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RE: Statements/Reified statements

From: Damien Morton <Morton@dennisinter.com>
Date: Fri, 24 Nov 2000 11:45:10 -0500
Message-ID: <943410FA2AAED4119D4A00508BFC8959020D6A@MAILSERVER>
To: www-rdf-interest@w3c.org

I recently subscribed to the RDF list, and have been doing my reading on RDF
for a while now.

I hope you will forgive me if I ask a question or two.

If an rdf database contains a set (s,p,o) statements, how is ordering meant
to be implemented?

I see that the predicate rdf_n is used in rdf sequences, but surely when an
object is inserted into a collection at some position, all of the rdf_n
predicates will have to be renumbered to reflect the new ordering. Is my
understanding correct? Isnt this something of an implementation nightmare,
causing a single insertion or deletion to require re-stating of all of the
membership statements about the collection.

If one were to restate all of the membership statements, how would you query
for "x: (container, rdf_n, ?x)", given that you dont know what n is, and
that you probably dont want to be doing regular expression searches on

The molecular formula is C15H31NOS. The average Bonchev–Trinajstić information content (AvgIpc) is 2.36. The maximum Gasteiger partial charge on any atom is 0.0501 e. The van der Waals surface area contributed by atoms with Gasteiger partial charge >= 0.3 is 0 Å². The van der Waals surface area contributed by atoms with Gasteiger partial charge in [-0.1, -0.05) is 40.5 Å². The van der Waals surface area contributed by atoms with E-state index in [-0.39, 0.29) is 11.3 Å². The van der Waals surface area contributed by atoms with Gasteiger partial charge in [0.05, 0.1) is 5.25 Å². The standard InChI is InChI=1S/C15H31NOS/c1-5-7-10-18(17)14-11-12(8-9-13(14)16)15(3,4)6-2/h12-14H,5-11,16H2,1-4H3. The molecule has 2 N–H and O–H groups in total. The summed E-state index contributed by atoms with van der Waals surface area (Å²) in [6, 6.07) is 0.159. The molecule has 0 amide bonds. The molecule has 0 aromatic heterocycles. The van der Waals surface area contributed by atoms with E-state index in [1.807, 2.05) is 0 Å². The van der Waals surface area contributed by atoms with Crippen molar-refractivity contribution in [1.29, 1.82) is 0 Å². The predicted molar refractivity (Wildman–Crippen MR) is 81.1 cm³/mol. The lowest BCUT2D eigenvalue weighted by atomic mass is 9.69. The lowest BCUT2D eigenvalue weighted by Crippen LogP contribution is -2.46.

Surely a better way would be to implement this as a linked list of

> -----Original Message-----
> From: Bill de hÓra [mailto:dehora@acm.org]
> Sent: Thursday, November 23, 2000 3:21 PM
> To: www-rdf-interest@w3c.org
> Subject: Re: Statements/Reified statements
> Hash: SHA1
> : Bag <-type- A -rdf_1-> B           =        Bag <-type- A -rdf_1->
> C
> :               -rdf_2-> C                                  -rdf_2->
> B
> :
> : It makes sense to ask whether some resource is a member of a bag.
> Does it make sense
> : to ask a resource, to be the "second" member of a bag?
> No. A bag has no natural ordering. Containers use this notation to
> identify members, it is a bit confusing but you get used to it. You
> can call this an "artefact" of the model/xml.
> - -Bill de hÓra
Received on Friday, 24 November 2000 11:42:27 UTC

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